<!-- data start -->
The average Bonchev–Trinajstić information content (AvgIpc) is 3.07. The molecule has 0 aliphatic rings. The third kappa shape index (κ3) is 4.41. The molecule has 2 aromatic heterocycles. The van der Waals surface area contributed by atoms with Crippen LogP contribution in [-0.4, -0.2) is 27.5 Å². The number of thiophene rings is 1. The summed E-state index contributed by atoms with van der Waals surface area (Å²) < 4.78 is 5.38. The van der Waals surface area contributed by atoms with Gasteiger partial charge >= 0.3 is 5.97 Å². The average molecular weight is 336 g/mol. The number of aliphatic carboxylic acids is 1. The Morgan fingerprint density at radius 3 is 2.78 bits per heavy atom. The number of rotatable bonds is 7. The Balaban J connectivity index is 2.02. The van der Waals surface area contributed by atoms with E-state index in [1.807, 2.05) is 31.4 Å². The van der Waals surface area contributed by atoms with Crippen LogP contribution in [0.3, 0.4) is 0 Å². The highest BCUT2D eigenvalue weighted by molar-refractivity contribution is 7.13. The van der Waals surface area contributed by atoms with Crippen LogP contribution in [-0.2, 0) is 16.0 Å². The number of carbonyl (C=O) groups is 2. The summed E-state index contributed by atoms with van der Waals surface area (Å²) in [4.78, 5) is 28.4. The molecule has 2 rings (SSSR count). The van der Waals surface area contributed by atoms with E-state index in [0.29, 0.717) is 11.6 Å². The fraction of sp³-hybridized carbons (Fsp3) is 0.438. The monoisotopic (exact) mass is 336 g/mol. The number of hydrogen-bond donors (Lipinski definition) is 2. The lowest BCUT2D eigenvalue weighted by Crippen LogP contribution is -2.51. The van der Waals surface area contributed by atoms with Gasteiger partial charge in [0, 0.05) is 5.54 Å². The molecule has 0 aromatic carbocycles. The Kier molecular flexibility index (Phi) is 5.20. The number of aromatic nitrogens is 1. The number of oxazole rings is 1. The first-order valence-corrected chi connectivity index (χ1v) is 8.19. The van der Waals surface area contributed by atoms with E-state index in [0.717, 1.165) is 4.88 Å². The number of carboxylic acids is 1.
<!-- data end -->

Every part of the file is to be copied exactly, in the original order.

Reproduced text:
The average Bonchev–Trinajstić information content (AvgIpc) is 3.07. The molecule has 0 aliphatic rings. The third kappa shape index (κ3) is 4.41. The molecule has 2 aromatic heterocycles. The van der Waals surface area contributed by atoms with Crippen LogP contribution in [-0.4, -0.2) is 27.5 Å². The number of thiophene rings is 1. The summed E-state index contributed by atoms with van der Waals surface area (Å²) < 4.78 is 5.38. The van der Waals surface area contributed by atoms with Gasteiger partial charge >= 0.3 is 5.97 Å². The average molecular weight is 336 g/mol. The number of aliphatic carboxylic acids is 1. The Morgan fingerprint density at radius 3 is 2.78 bits per heavy atom. The number of rotatable bonds is 7. The Balaban J connectivity index is 2.02. The van der Waals surface area contributed by atoms with E-state index in [1.807, 2.05) is 31.4 Å². The van der Waals surface area contributed by atoms with Crippen LogP contribution in [0.3, 0.4) is 0 Å². The highest BCUT2D eigenvalue weighted by molar-refractivity contribution is 7.13. The van der Waals surface area contributed by atoms with Crippen LogP contribution in [-0.2, 0) is 16.0 Å². The number of carbonyl (C=O) groups is 2. The summed E-state index contributed by atoms with van der Waals surface area (Å²) in [4.78, 5) is 28.4. The molecule has 2 rings (SSSR count). The van der Waals surface area contributed by atoms with E-state index in [0.29, 0.717) is 11.6 Å². The fraction of sp³-hybridized carbons (Fsp3) is 0.438. The monoisotopic (exact) mass is 336 g/mol. The number of hydrogen-bond donors (Lipinski definition) is 2. The lowest BCUT2D eigenvalue weighted by Crippen LogP contribution is -2.51. The van der Waals surface area contributed by atoms with Gasteiger partial charge in [0, 0.05) is 5.54 Å². The molecule has 0 aromatic carbocycles. The Kier molecular flexibility index (Phi) is 5.20. The number of aromatic nitrogens is 1. The number of oxazole rings is 1. The first-order valence-corrected chi connectivity index (χ1v) is 8.19. The van der Waals surface area contributed by atoms with E-state index in [0.717, 1.165) is 4.88 Å². The number of carboxylic acids is 1.